Buncombe County poll worker Terry Davis checks in Brandon Williams at the Shiloh Community Center in Asheville on Election Day, Nov. 3, 2020. Colby Rabon / Carolina Public Press
Buncombe County poll worker Terry Davis checks in Brandon Williams at the Shiloh Community Center in Asheville on Election Day, Nov. 3, 2020. Colby Rabon / Carolina Public Press

The Durham Board of Elections meeting closed late Friday to a round of applause and praise for Durham’s elections staff. 

“The meeting is concluded,” said Philip Lehman, chairman of the Durham BOE. “The election is concluded.” 

And so it was, for Durham. The board worked through all of its election challenges, denied an election protest, and closed the book on 2020, almost. 

Some administrative tasks remain for the elections staff, as they do around the state. There’s the sorting of by-mail and early-voted ballots into the precincts where the voters come from and the finalizing of voter history used for maintaining the registration list. 

And then there’s the pending recounts. 

In a year with record turnout, almost 5.4 million votes cast, Democratic candidate Cheri Beasley led Republican candidate Paul Newby by 35 votes in the race for chief justice of the state supreme court, as of late Friday night. 

Every county except Robeson submitted votes on Friday, though there are five other counties that still have not certified their election results. The statutory deadline to do that was Friday, though counties can be granted an extension and are expected to finish first thing next week. 

Robeson used provisional ballots this year at the highest rate in the state and has 1,472 to review.

Based on historical trends and the rates around the state, about half of those ballots will be counted in full or in part, and will make the difference in the Supreme Court race. 

Regardless, the race will be close enough for either candidate to request a recount. 

If that happens, every county in the state will have to run though each and every one of their ballots. Even though it is for a single race, it could take days. Smaller counties will have to run ballots through scanners one by one, while large counties will run ballots through high-speed machines.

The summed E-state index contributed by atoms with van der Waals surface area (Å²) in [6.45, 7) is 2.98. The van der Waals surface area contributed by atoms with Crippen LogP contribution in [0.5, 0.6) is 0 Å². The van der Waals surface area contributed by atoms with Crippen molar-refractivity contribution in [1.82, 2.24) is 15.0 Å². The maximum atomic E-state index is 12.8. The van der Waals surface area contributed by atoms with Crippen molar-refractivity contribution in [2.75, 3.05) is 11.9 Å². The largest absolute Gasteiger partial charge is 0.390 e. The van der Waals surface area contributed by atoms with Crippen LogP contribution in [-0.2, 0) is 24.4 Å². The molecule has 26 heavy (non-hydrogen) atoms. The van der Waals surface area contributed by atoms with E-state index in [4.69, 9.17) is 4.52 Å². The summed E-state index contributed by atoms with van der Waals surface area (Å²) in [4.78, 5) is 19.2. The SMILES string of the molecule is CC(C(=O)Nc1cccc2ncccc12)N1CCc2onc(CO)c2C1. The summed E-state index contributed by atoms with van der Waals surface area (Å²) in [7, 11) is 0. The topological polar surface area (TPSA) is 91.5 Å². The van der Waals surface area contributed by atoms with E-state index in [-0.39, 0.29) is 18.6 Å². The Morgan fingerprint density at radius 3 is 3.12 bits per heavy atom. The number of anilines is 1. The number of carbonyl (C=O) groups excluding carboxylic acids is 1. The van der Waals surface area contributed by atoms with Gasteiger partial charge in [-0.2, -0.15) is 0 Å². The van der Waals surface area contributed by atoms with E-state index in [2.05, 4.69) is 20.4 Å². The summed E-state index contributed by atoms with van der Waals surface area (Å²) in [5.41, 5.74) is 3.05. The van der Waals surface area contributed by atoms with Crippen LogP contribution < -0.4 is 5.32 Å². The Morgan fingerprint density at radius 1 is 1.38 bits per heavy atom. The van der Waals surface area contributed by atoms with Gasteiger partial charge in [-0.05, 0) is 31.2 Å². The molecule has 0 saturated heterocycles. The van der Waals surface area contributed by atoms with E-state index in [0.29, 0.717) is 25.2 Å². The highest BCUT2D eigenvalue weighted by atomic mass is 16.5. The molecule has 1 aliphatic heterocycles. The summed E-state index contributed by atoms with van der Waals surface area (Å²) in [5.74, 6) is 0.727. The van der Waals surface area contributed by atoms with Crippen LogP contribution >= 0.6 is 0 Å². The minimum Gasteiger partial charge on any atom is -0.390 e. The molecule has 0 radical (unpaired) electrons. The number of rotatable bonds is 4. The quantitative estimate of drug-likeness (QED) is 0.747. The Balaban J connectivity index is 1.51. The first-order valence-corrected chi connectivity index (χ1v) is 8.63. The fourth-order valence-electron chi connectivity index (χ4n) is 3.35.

Recounts rarely change results, though across the entire state, it’s feasible that a margin as close as this one could flip. 

Newby also protested election results in Duplin, Durham, Guilford, Mecklenburg, New Hanover, Robeson, Scotland and Wake counties. Durham and Guilford counties voted to dismiss Newby’s protest and certify the race, while New Hanover is meeting Monday to discuss it and decide on certification. The other counties had not responded to questions from Carolina Public Press as of early Saturday morning. 

Durham dismissed the protest in a 5-0 vote of the bipartisan board, noting that every ballot the county accepted was in line with guidance from the State Board of Elections.

The county had even done an extra audit of all its by-mail ballots in advance to make sure each was processed properly. Out of over 47,000 ballots, the county found 69 errors, which it corrected. 

Once a county gives written notice of its decision, Newby will have five days to appeal to the N.C. State Board of Elections. If the state board rules against him, Newby can appeal to state court. Both Newby and Beasley currently sit on the state Supreme Court and would potentially have to recuse themselves if an appeal reach that level. 

The protests are over which absentee-by-mail ballots were accepted, but the issues Newby raises have already been addressed by state and federal courts, which both ruled on the decision. The rules, as they are now, were allowed to stand.

The State Board of Elections is scheduled to certify statewide results on Nov. 24. If the recount for the chief justice race is not complete, or the protests have not been settled, the state can move to certify other races and leave that one pending. 

Among the certified races will be the election for president. As of Friday, it became official that North Carolina will send its electors to give the state’s 15 electoral college votes to Donald Trump. His Democratic challenger, Joe Biden, won enough other states to be the president-elect even without North Carolina’s coveted swing vote. 

While most news organizations across the country announced Nov. 7 that Biden was the apparent winner, after picking up the key state of Pennsylvania, on Friday most also announced  that Biden was the apparent winner in Georgia, giving him a 306 to 232 victory nationally, the same as Trump had in 2016.

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Jordan Wilkie is a former Report for America corps member and former reporter at Carolina Public Press. To reach the newsroom, email us at news@carolinapublicpress.org.

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